Arts at Michigan: Arts at Michigan's mission is to integrate the visual, performing, and literary arts into the undergraduate experience at the University of Michigan, Ann Arbor campus. Arts at Michigan programs actively engage students in the arts as a meaningful way to build connections between academic and co-curricular experiences, and to support students in their diverse roles as creators, audience members, and leaders in the university's vibrant arts community.

M-Flicks/UAC: M-Flicks is a student-run organization that hosts big-name screenings, sneak previews, and trivia nights in collaboration with film and television distributors for Michigan students free of charge. They aim to create a community on campus for those who love video and film entertainment. Recently, they hosted a screening of 10 Things I Hate About You in Mason Hall and an Oscars screening in the Michigan Union with free food.

Living ArtsEngine: While Living ArtsEngine is technically a Michigan Learning Community (MLC) and not a student organization, it’s a free way for students to engage with the arts while living in the residence halls here on campus. Living ArtsEngine is an interdisciplinary residential community in Bursley Hall on the University of Michigan’s North Campus that brings together 115 undergraduates in the arts, architecture, engineering, and other fields to explore innovation, creativity, and collaboration. Living ArtsEngine strives to provide an open environment that encourages students to generate and pursue creative new ideas. The program offers weekly classes and monthly workshops by distinguished faculty and working professionals from the fields of engineering, architecture, visual arts, film, music performance and composition, dance, and theater.

Music: UMS Performances

Celebrating its 143rd season this year, the University Musical Society (UMS) has brought some of the arts’ biggest names to our campus here in Ann Arbor, Michigan. Our beloved Hill Auditorium has been home to performances and events from Wynton Marsalis, Yo-Yo Ma, The Philadelphia Orchestra, and Audra McDonald, to name a few. In 2014, UMS was selected as a recipient of the National Medal of Arts, the nation’s highest public artistic honor, awarded annually by the president of the United States at the White House. As a community, we are privileged to have such an amazing organization like this in our own backyard.

Let’s talk about some of the highlights for this year:

  • The season opener is Trevor Noah! That’s right–the Trevor Noah is coming to Ann Arbor as part of his “Back to Abnormal” stand-up comedy tour. While most UMS performances involve some form of music, they occasionally book performers of different types of art styles, including comedy.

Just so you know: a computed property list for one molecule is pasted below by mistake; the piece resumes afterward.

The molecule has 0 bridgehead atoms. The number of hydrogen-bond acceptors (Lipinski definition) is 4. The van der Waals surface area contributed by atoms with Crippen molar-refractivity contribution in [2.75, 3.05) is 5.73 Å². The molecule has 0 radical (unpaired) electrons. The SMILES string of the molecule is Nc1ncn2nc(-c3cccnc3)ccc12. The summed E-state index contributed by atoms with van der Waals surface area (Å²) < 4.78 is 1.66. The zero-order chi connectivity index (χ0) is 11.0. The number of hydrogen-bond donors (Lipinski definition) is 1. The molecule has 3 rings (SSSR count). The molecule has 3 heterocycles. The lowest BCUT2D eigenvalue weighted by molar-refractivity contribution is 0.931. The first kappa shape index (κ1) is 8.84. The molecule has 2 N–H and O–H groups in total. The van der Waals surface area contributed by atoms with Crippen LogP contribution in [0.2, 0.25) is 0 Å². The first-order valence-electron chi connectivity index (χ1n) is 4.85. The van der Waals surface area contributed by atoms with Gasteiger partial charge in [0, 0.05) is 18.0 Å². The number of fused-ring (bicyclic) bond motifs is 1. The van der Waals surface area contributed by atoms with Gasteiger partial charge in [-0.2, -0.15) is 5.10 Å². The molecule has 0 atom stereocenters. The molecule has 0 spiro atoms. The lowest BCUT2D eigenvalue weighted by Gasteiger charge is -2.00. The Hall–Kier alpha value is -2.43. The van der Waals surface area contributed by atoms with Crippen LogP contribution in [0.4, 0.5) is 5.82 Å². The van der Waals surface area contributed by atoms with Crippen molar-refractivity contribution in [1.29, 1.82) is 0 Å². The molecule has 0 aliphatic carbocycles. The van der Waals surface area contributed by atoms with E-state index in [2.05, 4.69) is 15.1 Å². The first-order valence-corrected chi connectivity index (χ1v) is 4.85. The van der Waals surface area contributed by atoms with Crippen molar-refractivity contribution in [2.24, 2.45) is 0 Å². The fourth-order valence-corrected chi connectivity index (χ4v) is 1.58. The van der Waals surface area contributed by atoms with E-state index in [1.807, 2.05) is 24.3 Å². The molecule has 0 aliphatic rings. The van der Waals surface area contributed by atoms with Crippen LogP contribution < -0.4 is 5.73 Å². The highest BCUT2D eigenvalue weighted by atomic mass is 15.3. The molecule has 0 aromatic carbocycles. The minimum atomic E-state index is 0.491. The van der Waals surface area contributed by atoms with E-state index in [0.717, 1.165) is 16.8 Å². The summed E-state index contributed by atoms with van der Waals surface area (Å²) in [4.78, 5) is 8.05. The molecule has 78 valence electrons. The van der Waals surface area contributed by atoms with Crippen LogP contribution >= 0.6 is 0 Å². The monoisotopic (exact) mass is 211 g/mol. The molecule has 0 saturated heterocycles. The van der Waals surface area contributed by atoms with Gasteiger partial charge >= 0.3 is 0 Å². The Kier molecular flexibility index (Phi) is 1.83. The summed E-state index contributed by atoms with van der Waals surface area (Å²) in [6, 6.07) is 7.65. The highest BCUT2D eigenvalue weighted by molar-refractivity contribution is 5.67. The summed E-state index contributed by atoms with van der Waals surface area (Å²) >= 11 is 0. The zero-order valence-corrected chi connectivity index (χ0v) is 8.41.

• Step Afrika! blends percussive dance styles practiced by historically African American fraternities and sororities, traditional African dances, and an array of contemporary dance and art forms into a cohesive, compelling artistic experience. It’s an exhilarating experience. This is a once-in-a-lifetime performance that you cannot miss.
  • The Berlin Philharmonic, arguably one of the best orchestras in the world, is touring the United States – including Ann Arbor – with two different programs. The first program includes Erich Korngold’s Symphony in F-sharp minor, while the second consists only of Gustav Mahler’s Symphony No. 7, which is one of my personal favorite orchestral pieces!

Those events above sound pretty expensive, right? Wrong! All U-M undergraduate students are eligible to receive a FREE ticket to a UMS performance through the Bert’s Ticket Program (a $20 value). Bert’s Tickets will be available online or in-person at the League Ticket Office in the fall. Beyond that, when you eventually go to more performances, UMS offers $12 and $20 student tickets for all college students. This is a once-in-a-lifetime opportunity to experience the arts in a way that doesn’t break your bank.

All-in-all, these events and experiences scratch the surface of what campus has to offer in terms of the arts – all for a low cost or free! As you begin moving into your residence hall and experiencing life in Ann Arbor, remember that you have all these resources available to you at your fingertips.

Ben Richard

Ben Richard is a senior from Saline, MI studying bassoon performance in the School of Music, Theatre, and Dance. He recently finished his degree in biomolecular sciences in the College of Literature, Science, and the Arts. He is the social chair for the tour guide program on campus and loves giving tours to prospective students and their families. When not on campus, he works at a nearby pediatrics office and enjoys grabbing coffee from Black Diesel Cafe and hanging out with his dog, Max, back at home.